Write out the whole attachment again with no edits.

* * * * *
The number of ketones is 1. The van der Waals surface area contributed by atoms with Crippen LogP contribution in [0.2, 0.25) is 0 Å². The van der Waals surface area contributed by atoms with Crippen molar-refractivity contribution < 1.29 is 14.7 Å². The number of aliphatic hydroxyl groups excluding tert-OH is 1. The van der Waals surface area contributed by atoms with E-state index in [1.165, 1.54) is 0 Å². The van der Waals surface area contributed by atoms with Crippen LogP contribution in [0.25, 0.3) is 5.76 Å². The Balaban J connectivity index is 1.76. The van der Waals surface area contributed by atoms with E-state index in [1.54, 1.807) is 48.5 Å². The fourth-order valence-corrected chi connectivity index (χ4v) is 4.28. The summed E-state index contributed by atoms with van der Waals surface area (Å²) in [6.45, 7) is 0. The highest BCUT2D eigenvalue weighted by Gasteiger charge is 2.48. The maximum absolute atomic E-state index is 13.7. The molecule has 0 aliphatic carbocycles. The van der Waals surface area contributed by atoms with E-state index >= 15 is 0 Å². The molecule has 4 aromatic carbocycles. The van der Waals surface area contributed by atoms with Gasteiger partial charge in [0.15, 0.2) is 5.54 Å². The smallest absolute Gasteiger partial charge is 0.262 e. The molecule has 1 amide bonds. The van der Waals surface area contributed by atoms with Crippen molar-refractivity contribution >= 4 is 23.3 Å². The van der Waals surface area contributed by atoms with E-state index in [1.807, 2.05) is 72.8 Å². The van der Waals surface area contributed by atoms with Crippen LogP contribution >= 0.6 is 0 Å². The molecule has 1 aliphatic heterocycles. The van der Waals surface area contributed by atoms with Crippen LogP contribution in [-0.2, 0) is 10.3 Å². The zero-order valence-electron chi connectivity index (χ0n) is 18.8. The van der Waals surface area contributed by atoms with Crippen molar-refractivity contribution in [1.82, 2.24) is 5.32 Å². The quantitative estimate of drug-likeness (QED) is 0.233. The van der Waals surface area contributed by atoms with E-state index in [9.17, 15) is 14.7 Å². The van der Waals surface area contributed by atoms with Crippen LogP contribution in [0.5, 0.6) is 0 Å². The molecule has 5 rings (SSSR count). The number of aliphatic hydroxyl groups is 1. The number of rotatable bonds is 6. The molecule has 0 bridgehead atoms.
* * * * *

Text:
The number of ketones is 1. The van der Waals surface area contributed by atoms with Crippen LogP contribution in [0.2, 0.25) is 0 Å². The van der Waals surface area contributed by atoms with Crippen molar-refractivity contribution < 1.29 is 14.7 Å². The number of aliphatic hydroxyl groups excluding tert-OH is 1. The van der Waals surface area contributed by atoms with E-state index in [1.165, 1.54) is 0 Å². The van der Waals surface area contributed by atoms with Crippen LogP contribution in [0.25, 0.3) is 5.76 Å². The Balaban J connectivity index is 1.76. The van der Waals surface area contributed by atoms with E-state index in [1.54, 1.807) is 48.5 Å². The fourth-order valence-corrected chi connectivity index (χ4v) is 4.28. The summed E-state index contributed by atoms with van der Waals surface area (Å²) in [6.45, 7) is 0. The highest BCUT2D eigenvalue weighted by Gasteiger charge is 2.48. The maximum absolute atomic E-state index is 13.7. The molecule has 0 aliphatic carbocycles. The van der Waals surface area contributed by atoms with E-state index >= 15 is 0 Å². The molecule has 4 aromatic carbocycles. The van der Waals surface area contributed by atoms with Gasteiger partial charge in [0.15, 0.2) is 5.54 Å². The smallest absolute Gasteiger partial charge is 0.262 e. The molecule has 1 amide bonds. The van der Waals surface area contributed by atoms with Crippen molar-refractivity contribution >= 4 is 23.3 Å². The van der Waals surface area contributed by atoms with E-state index in [1.807, 2.05) is 72.8 Å². The van der Waals surface area contributed by atoms with Crippen LogP contribution >= 0.6 is 0 Å². The molecule has 1 aliphatic heterocycles. The van der Waals surface area contributed by atoms with Crippen LogP contribution in [-0.2, 0) is 10.3 Å². The zero-order valence-electron chi connectivity index (χ0n) is 18.8. The van der Waals surface area contributed by atoms with Crippen molar-refractivity contribution in [1.82, 2.24) is 5.32 Å². The quantitative estimate of drug-likeness (QED) is 0.233. The van der Waals surface area contributed by atoms with E-state index in [9.17, 15) is 14.7 Å². The van der Waals surface area contributed by atoms with Crippen LogP contribution in [0.5, 0.6) is 0 Å². The molecule has 5 rings (SSSR count). The number of aliphatic hydroxyl groups is 1. The number of rotatable bonds is 6. The molecule has 0 bridgehead atoms.